Without seeing some samples it's a good bet your videos are going to need some post-processing like noise reduction and temporal smoothing (every Hi8 tape I've ever digitized has needed both), which you can do in VirtualDub. Also not sure how good the TBC is on the camcorder. Again, need some samples.

To save cloud space encoding to H.264 is fine, but definitely keep the original tapes and the lossless captures (hard drives are cheap). Encoding to MPEG-2 using TMPGenc is another option. I am not the biggest fan of Handbrake. Again, deferring to others here. I use Adobe Media Encoder, but that's only because I only ever encode H.264 for web upload, plus I pay for the Adobe suite so I might as well use it!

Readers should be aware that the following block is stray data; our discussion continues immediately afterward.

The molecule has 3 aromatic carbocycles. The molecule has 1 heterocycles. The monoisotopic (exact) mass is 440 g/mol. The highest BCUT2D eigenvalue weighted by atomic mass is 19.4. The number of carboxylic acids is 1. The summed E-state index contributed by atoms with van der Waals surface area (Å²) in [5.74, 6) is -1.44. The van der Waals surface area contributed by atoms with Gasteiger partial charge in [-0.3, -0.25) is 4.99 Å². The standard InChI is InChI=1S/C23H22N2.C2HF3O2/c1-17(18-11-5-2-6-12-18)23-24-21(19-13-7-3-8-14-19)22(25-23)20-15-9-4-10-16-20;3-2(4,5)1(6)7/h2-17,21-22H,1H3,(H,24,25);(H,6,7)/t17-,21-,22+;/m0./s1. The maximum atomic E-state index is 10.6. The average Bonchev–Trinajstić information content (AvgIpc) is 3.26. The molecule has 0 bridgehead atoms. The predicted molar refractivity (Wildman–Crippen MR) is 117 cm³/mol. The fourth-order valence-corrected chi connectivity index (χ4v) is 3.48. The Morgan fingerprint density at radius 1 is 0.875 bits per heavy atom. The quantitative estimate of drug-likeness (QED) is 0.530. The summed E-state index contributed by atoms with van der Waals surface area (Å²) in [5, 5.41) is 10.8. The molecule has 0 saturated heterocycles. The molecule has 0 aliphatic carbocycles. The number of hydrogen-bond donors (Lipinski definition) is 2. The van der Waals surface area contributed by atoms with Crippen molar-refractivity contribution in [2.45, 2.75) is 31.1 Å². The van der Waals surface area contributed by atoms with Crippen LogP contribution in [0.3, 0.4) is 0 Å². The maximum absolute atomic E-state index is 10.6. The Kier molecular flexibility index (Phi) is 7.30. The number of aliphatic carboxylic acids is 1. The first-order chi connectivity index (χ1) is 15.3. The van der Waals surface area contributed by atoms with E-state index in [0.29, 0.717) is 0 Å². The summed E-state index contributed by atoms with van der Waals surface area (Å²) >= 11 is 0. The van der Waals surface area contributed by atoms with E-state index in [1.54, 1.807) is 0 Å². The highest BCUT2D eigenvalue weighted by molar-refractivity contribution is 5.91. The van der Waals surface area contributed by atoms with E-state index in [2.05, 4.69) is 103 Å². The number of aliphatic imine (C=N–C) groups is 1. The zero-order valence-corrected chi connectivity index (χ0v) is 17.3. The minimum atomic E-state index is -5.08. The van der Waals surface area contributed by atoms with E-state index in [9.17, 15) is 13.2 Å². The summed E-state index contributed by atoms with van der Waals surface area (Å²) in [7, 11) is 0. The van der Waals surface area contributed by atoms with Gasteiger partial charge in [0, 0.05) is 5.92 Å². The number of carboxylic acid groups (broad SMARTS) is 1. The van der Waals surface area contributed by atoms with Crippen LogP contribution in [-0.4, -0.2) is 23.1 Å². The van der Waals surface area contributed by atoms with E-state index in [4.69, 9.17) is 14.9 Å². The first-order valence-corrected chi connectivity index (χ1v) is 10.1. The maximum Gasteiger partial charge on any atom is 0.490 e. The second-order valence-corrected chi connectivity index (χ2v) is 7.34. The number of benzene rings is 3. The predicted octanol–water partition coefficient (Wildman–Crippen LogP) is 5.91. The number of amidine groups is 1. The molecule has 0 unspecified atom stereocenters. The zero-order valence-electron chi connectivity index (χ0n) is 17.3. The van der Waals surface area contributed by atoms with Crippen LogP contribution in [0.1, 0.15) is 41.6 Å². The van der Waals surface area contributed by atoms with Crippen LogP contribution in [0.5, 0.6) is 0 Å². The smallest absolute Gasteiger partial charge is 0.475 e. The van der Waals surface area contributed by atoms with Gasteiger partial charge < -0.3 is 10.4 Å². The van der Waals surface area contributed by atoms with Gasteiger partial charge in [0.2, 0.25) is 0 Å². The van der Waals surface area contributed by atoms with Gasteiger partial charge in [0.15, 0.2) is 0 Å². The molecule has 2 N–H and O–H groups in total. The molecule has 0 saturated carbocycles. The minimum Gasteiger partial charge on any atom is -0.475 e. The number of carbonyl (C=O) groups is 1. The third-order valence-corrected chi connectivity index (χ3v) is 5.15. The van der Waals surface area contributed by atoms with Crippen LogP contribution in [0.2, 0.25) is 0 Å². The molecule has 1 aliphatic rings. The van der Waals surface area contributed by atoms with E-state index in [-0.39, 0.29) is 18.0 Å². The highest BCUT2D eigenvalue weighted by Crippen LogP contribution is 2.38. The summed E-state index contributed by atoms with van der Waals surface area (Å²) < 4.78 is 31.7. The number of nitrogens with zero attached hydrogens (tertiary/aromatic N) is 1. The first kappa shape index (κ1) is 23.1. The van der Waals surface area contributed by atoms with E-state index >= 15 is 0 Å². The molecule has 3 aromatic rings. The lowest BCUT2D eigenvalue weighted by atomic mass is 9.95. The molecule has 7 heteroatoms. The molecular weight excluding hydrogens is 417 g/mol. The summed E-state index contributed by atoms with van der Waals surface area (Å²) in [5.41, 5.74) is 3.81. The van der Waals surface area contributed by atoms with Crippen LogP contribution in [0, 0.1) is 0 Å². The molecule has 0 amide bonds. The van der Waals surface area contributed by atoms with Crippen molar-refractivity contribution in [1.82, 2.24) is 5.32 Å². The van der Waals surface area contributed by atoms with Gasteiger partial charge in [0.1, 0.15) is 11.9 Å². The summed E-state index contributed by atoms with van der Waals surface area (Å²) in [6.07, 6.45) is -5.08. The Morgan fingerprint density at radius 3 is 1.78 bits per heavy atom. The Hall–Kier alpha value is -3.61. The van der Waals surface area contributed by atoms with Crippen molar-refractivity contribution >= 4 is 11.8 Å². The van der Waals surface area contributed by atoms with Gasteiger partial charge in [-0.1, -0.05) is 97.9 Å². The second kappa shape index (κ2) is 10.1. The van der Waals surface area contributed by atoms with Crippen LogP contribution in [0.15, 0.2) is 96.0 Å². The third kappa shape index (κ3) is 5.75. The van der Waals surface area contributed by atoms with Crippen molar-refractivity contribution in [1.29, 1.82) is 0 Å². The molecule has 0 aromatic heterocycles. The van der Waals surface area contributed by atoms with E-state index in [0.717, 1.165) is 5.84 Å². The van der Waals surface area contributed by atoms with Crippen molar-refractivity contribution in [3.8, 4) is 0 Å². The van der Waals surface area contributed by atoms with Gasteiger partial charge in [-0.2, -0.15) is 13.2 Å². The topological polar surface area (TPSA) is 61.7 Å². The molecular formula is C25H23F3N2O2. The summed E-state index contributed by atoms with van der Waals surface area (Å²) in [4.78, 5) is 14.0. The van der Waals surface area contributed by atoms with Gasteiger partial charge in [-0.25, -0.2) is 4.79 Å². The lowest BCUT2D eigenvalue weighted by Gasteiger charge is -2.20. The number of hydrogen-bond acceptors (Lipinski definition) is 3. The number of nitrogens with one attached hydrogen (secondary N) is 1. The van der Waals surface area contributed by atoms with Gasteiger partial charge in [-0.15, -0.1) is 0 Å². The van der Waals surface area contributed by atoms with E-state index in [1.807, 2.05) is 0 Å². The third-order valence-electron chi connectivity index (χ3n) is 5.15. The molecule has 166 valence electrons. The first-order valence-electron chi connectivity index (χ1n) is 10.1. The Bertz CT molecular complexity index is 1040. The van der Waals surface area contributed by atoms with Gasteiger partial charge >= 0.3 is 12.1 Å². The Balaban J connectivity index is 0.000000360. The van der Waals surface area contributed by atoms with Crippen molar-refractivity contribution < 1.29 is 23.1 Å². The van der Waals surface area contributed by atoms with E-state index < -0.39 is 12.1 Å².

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  #3  
06-17-2019, 02:19 AM
Duder_me Duder_me is offline
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Thanks! I live in NTSC land too , it's just that my father bought our camcorder in a PAL region and it stuck with us until we got a NTSC miniDV camcorder. I don't plan on having them streamed, but I assume the videos will mostly be played back on smartphones and computers with clips being shared on WhatsApp. I also plan on putting them on an iPad. That's still no excuse for skimping on quality. I still prefer big screens though.

I found this YouTube tutorial to deinterlace with with AVISynth+, QTGMC, and FFMPEG. I haven't sat through it yet, but if there's a better method, I'd like to know. Once I'm done with all my tapes, I'll take the the time to deinterlace the ones I'm going to send and deinterlace the others later due to lack of drive space (I sent my 8TB external HDD for a VHS capture job). I'm still going to keep the original .avi files.